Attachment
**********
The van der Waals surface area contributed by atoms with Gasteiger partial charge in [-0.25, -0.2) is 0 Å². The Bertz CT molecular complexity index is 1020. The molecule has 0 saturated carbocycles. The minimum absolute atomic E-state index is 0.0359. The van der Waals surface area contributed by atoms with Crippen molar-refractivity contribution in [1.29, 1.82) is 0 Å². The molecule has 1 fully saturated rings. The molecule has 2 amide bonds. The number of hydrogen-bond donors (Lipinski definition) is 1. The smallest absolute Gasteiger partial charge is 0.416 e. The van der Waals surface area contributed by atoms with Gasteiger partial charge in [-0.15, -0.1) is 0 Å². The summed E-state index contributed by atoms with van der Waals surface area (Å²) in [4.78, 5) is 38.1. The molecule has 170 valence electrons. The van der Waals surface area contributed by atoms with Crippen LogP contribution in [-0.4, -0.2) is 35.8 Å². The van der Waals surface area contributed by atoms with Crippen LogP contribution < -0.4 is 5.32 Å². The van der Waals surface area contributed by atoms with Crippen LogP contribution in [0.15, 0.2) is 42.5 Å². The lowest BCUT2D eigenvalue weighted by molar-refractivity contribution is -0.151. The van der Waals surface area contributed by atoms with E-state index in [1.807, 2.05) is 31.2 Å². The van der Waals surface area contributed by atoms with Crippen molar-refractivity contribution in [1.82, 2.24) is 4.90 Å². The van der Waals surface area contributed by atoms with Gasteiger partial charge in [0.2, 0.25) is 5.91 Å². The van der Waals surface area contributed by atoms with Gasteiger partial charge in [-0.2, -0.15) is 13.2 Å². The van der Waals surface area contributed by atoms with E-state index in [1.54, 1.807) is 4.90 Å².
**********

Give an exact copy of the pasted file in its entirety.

The van der Waals surface area contributed by atoms with Gasteiger partial charge in [-0.25, -0.2) is 0 Å². The Bertz CT molecular complexity index is 1020. The molecule has 0 saturated carbocycles. The minimum absolute atomic E-state index is 0.0359. The van der Waals surface area contributed by atoms with Crippen molar-refractivity contribution in [1.29, 1.82) is 0 Å². The molecule has 1 fully saturated rings. The molecule has 2 amide bonds. The number of hydrogen-bond donors (Lipinski definition) is 1. The smallest absolute Gasteiger partial charge is 0.416 e. The van der Waals surface area contributed by atoms with Gasteiger partial charge in [-0.15, -0.1) is 0 Å². The summed E-state index contributed by atoms with van der Waals surface area (Å²) in [4.78, 5) is 38.1. The molecule has 170 valence electrons. The van der Waals surface area contributed by atoms with Crippen LogP contribution in [-0.4, -0.2) is 35.8 Å². The van der Waals surface area contributed by atoms with Crippen LogP contribution < -0.4 is 5.32 Å². The van der Waals surface area contributed by atoms with Crippen LogP contribution in [0.15, 0.2) is 42.5 Å². The lowest BCUT2D eigenvalue weighted by molar-refractivity contribution is -0.151. The van der Waals surface area contributed by atoms with E-state index in [1.807, 2.05) is 31.2 Å². The van der Waals surface area contributed by atoms with Crippen molar-refractivity contribution in [1.82, 2.24) is 4.90 Å². The van der Waals surface area contributed by atoms with Gasteiger partial charge in [0.2, 0.25) is 5.91 Å². The van der Waals surface area contributed by atoms with Gasteiger partial charge in [-0.2, -0.15) is 13.2 Å². The van der Waals surface area contributed by atoms with E-state index in [1.54, 1.807) is 4.90 Å².